KIRAN CHETRY, CNN ANCHOR: We've been talking about this freak accident that happened in the Florida Keys where an eagle ray, an animal not known for being aggressive, leaping up out of the water and colliding with a woman who was on a boat, killing her. That ray weighed about 75 pounds. Officials say they think the woman fell backward, hit her head on the boat deck and that could have been what cost her life.

Earlier we spoke to Ray Davis of the Georgia Aquarium who said the eagle ray was not on the attack.


RAY DAVIS, GEORGIA AQUARIUM: This was just a tragic accident, and people enjoying the ocean, and despite an eagle ray doing its normal behavior, probably evading a predator or possibly trying to dislodge parasites. It's not uncommon to see spotted eagle rays jumping in the Florida Keys.


CHETRY: Davis says you don't need to completely avoid rays if you see them, but should avoid them in the ocean, especially if they're in a large school together.

To extreme weather now hammering much of the middle of the country. We have some amazing video. This is out of St. Louis, Missouri. It looks like a massive waterfall. It's not, though. These are floodwaters pouring over the road and causing a massive chunk of concrete to collapse. You know Rob, that's been a site that we've seen a lot over this past week. A muddy river rushing into a lake and parts of Missouri getting a foot of rain. A lot of those roads just simply cannot handle that much water.

MARCIANO: And it's widespread. It seems like state after state after state, we're seeing scenes just like this.

CHETRY: And look at this. This is from Illinois where most roads are completely impassable in Waltonville. Anyone who attempted got stuck. A truck submerged up to its rooftop, the cab filled with water. Some of the worst flooding to hit that region in decades.

And this is video out of Arkansas. Backyard decks, debris, even entire homes swept away in the strong currents. There's Calico Rock, Arkansas. That's a house making its way down the water and wasn't able to clear that highway bridge as you see it there.

The cost of this cleanup, as well, going to be in the millions of dollars but a lot of time and money spent to repair the damage.

MARCIANO: That roof just gets unzipped by that bridge. Dramatic video for sure.

CHETRY: Let's go to Jacqui Jeras. She's live in Pacific, Missouri this morning.

And Jacqui, earlier you showed us as well just how that water was rising. You put a stick down and when you came back about an hour later, it was already submerged.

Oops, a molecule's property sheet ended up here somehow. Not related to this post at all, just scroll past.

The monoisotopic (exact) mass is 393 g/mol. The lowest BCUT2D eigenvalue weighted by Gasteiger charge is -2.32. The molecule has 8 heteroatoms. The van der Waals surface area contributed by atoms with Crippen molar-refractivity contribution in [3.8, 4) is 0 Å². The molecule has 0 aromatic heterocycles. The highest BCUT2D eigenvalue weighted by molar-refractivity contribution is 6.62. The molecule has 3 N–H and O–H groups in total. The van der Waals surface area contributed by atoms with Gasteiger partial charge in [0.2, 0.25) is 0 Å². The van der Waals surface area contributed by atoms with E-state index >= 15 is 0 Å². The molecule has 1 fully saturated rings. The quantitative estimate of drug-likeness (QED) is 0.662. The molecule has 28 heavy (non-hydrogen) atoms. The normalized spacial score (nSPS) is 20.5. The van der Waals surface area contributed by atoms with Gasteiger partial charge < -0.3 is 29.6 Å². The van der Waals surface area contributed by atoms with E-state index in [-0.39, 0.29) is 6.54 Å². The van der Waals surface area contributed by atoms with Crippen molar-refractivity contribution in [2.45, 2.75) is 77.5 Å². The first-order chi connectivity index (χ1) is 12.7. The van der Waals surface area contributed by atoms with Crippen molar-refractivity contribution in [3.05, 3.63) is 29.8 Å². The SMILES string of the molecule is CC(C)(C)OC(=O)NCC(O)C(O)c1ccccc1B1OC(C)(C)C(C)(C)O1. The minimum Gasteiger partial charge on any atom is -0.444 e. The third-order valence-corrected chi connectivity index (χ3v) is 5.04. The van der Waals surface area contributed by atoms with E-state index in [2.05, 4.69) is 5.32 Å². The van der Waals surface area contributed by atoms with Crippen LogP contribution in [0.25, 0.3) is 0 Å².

JACQUI JERAS, AMS METEOROLOGIST: Yes, it is. In fact, our cone is starting to get submerged as well. I'll show that in just a second.

We're actually here now in Eureka, Missouri. Pacific is just downstream a little ways. They've got flooding. They're worried about their downtown here.

There you can see behind me some of these flooded homes already. We're talking about the first floor, several feet deep. Most of these people have actually evacuated their homes but I was just talking to the public information officer and he tells me this home right over here, there's actually a gentleman that's staying in his home. The water rescue boats took their boat up to it yesterday and they said when standing in the boat, they were eye level with this man in his home in his attic. And he's up there with his dog. He said he's got nowhere else to go. He'll stay up there and wait it out.

Now also up this way, you can see some campers, perhaps, and there's a group of people here that are also trying to stay safe and stay in the high ground, but the river is coming up from both sides here. This is where the big and the Merrimack Rivers come together. You can't even tell the difference between the two. Normally you can't even see water in this area at all. It's really covering it.

Another big issue, for people not even directly impacted by the floodwaters, by their home, is the roadways. This is highway W, behind me. You can't even see where that road goes. It's the road to nowhere, right? There are just dozens and dozens of roadways which are closed off.

The water continues to rise, and now it's starting to threaten Interstate 44. At least two lanes of that interstate have already been shut down. The ramp at 141 has also been closed, and they're worried they're going to have to shut down the thing entirely.

The river's not even expected to crest now until tomorrow afternoon or evening. So we're talking 24 hours from this time, and we're already having big problems.

Downtown Eureka they've been sandbagging there. More than 300 volunteers came out to fill up sandbags. They're going to be doing that again later on this morning.